The Media Learning Curve: Kicking ourselves to the curb, curbing our enthusiasm


(Writer’s note: We’ve already been called out by readers because of previous references to what we call the sport that will be on display during the FIFA World Cup — ignoring the official title of “football,” skipping over the acceptable reference of “soccer,” and landing directly on the compound modifier “kickball,” which seems to accurately describe what’s going on in these facilities otherwise reserved for swap meets, smorgasbords or Smart Car fleet sales.


Blasphemous? It’s more blasting those who take it too seriously.

We apologize ahead of time if we’re going to offend any more of you, and actually appreciate the fact you’ve made it this far in seeking some information that doesn’t pertain to Univision or any other language-specific dish channel that will undoubtedly provide far more analysis and high-pitched screaming than offered on a usual Food Network presentation of “Top Chef.”

Where everything else is heading in the sports media world, outside of the confines of the pitch of the newspaper version (linked here):

== Phoenix Suns guard Steve Nash has been hired by to file video segments for its website and You Tube channel ( from the 2010 World Cup. Nash, a Canadian citizen, was born in Johannesburg, South Africa.

== ABC says the first three games of the NBA Finals has drawn 15.2 million viewers and a 9.1 rating, both up 11 percent against last year’s Lakers-Orlando series, and the best three-game average since the 2004 Lakers-Detroit series. ABC has also had the highest-rated shows in primetime each night.


== HBO2 will reair its 2007 hour-long documentary “The UCLA Dynasty,” tonight at 7:30 p.m., a look at the John Wooden years coaching Bruins basketball. Says Bill Walton in the piece: “When you’re part of something like that, it changes your life forever. It was the fans. It was the players that we had. It was the times. What it really was, was John Wooden.” The DVD is also available on or for $14.95 (linked here).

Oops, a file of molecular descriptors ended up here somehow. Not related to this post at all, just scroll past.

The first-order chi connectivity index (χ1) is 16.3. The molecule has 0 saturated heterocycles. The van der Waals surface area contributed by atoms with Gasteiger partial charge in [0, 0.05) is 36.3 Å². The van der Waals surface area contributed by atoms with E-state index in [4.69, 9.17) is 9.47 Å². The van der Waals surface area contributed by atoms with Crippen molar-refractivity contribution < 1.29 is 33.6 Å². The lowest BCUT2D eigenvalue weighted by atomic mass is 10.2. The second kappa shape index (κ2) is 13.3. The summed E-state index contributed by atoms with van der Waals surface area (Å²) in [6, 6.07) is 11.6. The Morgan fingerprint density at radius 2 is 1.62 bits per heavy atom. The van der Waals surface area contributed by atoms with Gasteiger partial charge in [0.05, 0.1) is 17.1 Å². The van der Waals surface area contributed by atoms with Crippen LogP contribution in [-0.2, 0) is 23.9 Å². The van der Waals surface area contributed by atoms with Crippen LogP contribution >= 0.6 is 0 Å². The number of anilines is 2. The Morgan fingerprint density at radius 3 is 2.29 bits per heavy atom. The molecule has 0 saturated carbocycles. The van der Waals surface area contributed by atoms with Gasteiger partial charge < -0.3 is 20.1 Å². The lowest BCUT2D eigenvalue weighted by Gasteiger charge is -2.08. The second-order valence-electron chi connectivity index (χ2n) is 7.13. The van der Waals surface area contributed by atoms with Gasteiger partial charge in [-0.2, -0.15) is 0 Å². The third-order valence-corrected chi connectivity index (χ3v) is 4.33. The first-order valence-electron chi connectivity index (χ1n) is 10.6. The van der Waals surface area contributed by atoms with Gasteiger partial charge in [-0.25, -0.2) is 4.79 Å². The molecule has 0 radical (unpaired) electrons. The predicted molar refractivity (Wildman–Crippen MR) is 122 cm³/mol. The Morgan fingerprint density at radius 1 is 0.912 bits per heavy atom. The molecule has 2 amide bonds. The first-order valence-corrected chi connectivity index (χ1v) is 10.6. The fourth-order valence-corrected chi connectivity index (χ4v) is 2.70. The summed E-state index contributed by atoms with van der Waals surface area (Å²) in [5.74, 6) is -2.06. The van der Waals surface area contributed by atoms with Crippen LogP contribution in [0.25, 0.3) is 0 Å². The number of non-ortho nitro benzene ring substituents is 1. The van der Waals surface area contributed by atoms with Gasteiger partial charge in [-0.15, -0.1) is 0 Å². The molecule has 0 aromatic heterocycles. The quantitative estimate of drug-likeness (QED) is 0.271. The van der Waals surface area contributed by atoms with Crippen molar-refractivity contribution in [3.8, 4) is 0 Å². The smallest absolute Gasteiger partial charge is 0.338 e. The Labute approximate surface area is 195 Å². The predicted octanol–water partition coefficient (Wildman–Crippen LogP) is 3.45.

== Game 6 of the NHL Stanley Cup Finals had a 5.8/10 overnight rating, the best for any Stanley Cup final game in 36 years (a 7.6/27 when Boston played Philadelphia in Game 6 of 1974, also on NBC). The top 10 markets outside the obvious — Chicago (32.8/50) and Philadelphia (26.8/38) — included Buffalo (13.5/20), Pittsburgh (9.7/14) and Detroit and Indianapolis (6.3/10).

== Marv Albert says it was his call to option out of doing Monday night NFL games for Westwood One this upcoming season on radio. He’s been doing the package the last nine years, but guesses he spends more than 175 days a year on TNT’s NBA games and New Jersey Nets games for the YES network. He also expects to be doing NCAA basketball games when Turner Sports starts its partnership with CBS in expanding its coverage next spring.

== Since we didn’t miss her much last season when she was on maternity leave, weathergirl Jillian Reynolds’ absence from the Fox NFL studio show this coming fall probably won’t upset too many viewers as well. A Fox spokesman confirmed she won’t be back this season.

== While the ESPN Zone restaurants near Staples Center and in Anaheim near Disneyland will stay open, they will be sold off by the Disney corporation as part of a purge of the facilities that have tried to connect food with sports TV across the country. The chain of restaurants were the first to put TV screen above the urnals in men’s rooms — bravo — but they’ll be shutting them down in New York, Chicago, Washington DC, Baltimore and Las Vegas (at the New York, New York Hotel) by June 16. USA Today reports that with the recession having hurt restaurant sales generally, ESPN Zone general manager Dominic Minniti says: “The overall economics of continuing this operation were very challenging.” Tell that to the Fox Sports Restaurant spot that has sat vacant attached to Staples Center for the last three years. Maybe better prices and better food would have helped.



== Brooke Hundley, the 23-year-old fired as an ESPN production assistant after her affair with baseball analyst Steve Phillips became public, is suing the network saying it defamed her and wants more than $15,000 in salary.

The suit, filed Tuesday in Stamford Superior Court, says ESPN defamed her by firing her based on false statements by Phillips and by claiming she had not fully cooperated with its investigation.

Hundley says she fully cooperated with ESPN’s investigation and accused ESPN of acting maliciously to insulate itself from liability for Phillips’ conduct.

“Hundley’s claims are without merit and we will vigorously defend against them,” ESPN spokesman Josh Krulewitz said. “Her current charges do not accurately portray ESPN’s handling of the matter.”


Who cares about this?, which listed the story on its site (linked here) with the headline: “Former Phillips paramour sues ESPN.” It doesn’t even give her the dignity of listing her name in the headline, while then calling her a word that she may think is even flattering.

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